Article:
100 Years of Solitude By Gabriel García Márquez Summary and Analysis Section 13-14

Macondo prospers with the rise of the banana company and increased commerce. The Buendías settle into decline. Their household suffers increasing disruption and alienation from the town. Úrsula loses her eyesight, but she heroically compensates for its loss with her uncanny memory and sense of hearing. José Arcadio V is sent off to a seminary in Rome. (Remember that Úrsula believes that he can, and will, be Pope someday.) Aureliano Segundo moves in with Petra Cotes. A decadent materialism pervades the rest of the town; perhaps it is best symbolized in the eating contest between Aureliano Segundo and the bestial director of a school of voice, a woman called Camila Sagastume, "The Elephant." The eating contest serves as a parody of machismo and also as an example of supreme irony since in an effort not to lose a contest to a woman, Aureliano almost kills himself by overeating and does lose the contest. Fernanda sends Meme away, trying to conceal Aureliano's affair with Petra Cotes from Meme. But this only increases Fernanda's moral discomfort rather than lessen her sense of shame or loss. She succumbs to hysterical self-deceptions and a singing rage that lasts for two days. Solitude so pervades the life of the Colonel at this point that he dies, his forehead pulled in between his shoulders, like a baby chick, leaning against the chestnut tree that harbored old José Arcadio I, the Colonel's father. Fernanda, like the Colonel, is an alienated creature: she suffers the humiliation of infidelity, while the Colonel collapses from the futility of making and melting down goldfish.

The Colonel's death is typical of the novel's alternative rhythms and moods. But his death is also the signal for a major farce.

Meme returns from boarding school accompanied by four nuns and her entire class of sixty-eight girls. The Buendía household is thrown into chaos. Fernanda has to order seventy-two chamber pots to alleviate the nocturnal congestion in the bathroom. The author's hyperbole is punctuated by sharp drama: when Amaranta is salting the soup, one of the nuns asks Amaranta what ingredient she is adding to the soup, and she receives the reply: "Arsenic."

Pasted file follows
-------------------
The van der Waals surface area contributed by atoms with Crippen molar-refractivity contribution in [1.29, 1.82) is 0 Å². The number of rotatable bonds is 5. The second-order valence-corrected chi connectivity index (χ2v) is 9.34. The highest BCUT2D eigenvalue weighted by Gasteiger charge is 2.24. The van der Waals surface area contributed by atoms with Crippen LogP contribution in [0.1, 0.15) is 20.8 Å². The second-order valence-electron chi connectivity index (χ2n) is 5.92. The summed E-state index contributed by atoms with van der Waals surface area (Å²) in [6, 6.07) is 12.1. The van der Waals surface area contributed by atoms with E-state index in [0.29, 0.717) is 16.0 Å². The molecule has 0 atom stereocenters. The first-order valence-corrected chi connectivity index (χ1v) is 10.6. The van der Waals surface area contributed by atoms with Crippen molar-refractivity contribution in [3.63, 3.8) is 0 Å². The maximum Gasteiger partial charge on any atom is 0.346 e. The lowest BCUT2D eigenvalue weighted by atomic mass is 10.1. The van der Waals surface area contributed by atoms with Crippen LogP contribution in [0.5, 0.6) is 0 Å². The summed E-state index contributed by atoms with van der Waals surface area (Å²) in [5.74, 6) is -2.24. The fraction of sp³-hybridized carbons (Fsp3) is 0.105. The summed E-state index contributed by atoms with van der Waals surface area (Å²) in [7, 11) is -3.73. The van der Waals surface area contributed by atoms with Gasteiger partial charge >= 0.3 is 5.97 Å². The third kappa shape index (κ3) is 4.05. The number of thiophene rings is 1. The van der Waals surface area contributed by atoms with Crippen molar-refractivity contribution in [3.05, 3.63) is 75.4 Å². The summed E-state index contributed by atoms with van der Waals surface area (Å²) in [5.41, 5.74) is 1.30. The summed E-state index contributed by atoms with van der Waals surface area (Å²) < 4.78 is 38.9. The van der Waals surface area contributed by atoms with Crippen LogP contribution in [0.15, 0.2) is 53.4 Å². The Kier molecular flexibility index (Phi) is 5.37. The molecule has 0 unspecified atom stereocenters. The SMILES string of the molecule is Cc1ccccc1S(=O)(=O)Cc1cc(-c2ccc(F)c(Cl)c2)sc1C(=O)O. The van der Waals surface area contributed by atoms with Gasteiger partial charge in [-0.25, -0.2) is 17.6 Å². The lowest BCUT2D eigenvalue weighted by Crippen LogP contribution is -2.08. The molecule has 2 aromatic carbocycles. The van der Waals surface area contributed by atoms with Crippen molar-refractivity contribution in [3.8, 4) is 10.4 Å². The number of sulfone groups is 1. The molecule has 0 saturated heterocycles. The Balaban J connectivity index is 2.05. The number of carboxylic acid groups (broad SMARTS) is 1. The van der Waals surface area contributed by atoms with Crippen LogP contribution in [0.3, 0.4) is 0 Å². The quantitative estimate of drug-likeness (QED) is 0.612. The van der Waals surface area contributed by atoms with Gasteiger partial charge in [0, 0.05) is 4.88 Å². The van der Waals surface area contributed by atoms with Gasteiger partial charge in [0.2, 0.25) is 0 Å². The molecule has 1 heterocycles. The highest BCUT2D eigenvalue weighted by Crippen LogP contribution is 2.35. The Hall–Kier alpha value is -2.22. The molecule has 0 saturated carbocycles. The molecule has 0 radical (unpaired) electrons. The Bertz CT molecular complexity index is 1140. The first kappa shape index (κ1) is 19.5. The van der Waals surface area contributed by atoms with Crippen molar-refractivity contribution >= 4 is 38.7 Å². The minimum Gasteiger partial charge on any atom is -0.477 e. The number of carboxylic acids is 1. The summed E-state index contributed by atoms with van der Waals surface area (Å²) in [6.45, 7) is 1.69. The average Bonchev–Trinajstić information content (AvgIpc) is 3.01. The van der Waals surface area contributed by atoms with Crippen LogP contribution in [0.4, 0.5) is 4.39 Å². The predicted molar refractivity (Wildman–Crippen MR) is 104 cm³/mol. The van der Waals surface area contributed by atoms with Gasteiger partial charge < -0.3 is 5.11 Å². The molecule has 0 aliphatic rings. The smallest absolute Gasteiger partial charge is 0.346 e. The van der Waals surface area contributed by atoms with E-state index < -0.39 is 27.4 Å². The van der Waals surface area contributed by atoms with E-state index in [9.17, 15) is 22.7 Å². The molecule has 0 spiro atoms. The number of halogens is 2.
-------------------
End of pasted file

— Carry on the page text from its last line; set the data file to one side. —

After graduating from the convent, Meme's education continues in the streets of Macondo, where contrary to village prejudice, she befriends Patricia Brown, the Yankee daughter of the banana company owner. Patricia Brown opens to Meme a world closed to many Latin American women. García Márquez makes the Anglo girl symbolize the independent, assertive cosmopolite, especially in her attitudes towards men. Meme takes up these modern, feminist, Protestant values. She throws discretion and class prejudices to the wind and begins an affair with the mechanic Mauricio Babilonia. Their liaison has an ominous consequence for the Buendía clan.

Tragedy is often saved from gross sentimentality by the author's profuse humor. When it seems that the aging Amaranta will never die, she is visited by Death and told to begin making her shroud. Like the proctor of a final exam, Death (a woman, dressed in blue, with long hair) instructs her to take all the time she needs, to make the pattern as fine and as complicated as she wants because she will die when it is completed. She finishes her shroud, then announces that she "is sailing at dusk, carrying the mail of death." Such black humor seems to crop up in the unlikeliest places. As another example, a guard shoots Mauricio Babilonia trying to climb through the tiles and get into Meme's bathroom. Instead of making his sexual rendezvous, however, the hapless mechanic is wounded and paralyzed from the waist down. He dies of old age in solitude, ostracized as a chicken thief.

No apparent stratagem eludes the author's satirical vision of the classic love tryst. Humor and hyperbole lend dramatic emphasis to commonplace events. And the ambiguous tragicomic effect is further enhanced by oxymoronic phrases. In her affair with Mauricio Babilonia, for instance, Meme is protected by the "innocent complicity" of her father, Aureliano Segundo. This buffoonery is also sharpened in descriptions of sexual passion. A frigid Fernanda rears little Amaranta Úrsula, while corresponding with invisible doctors and carrying pessaries in her petticoats for her sexual aches.

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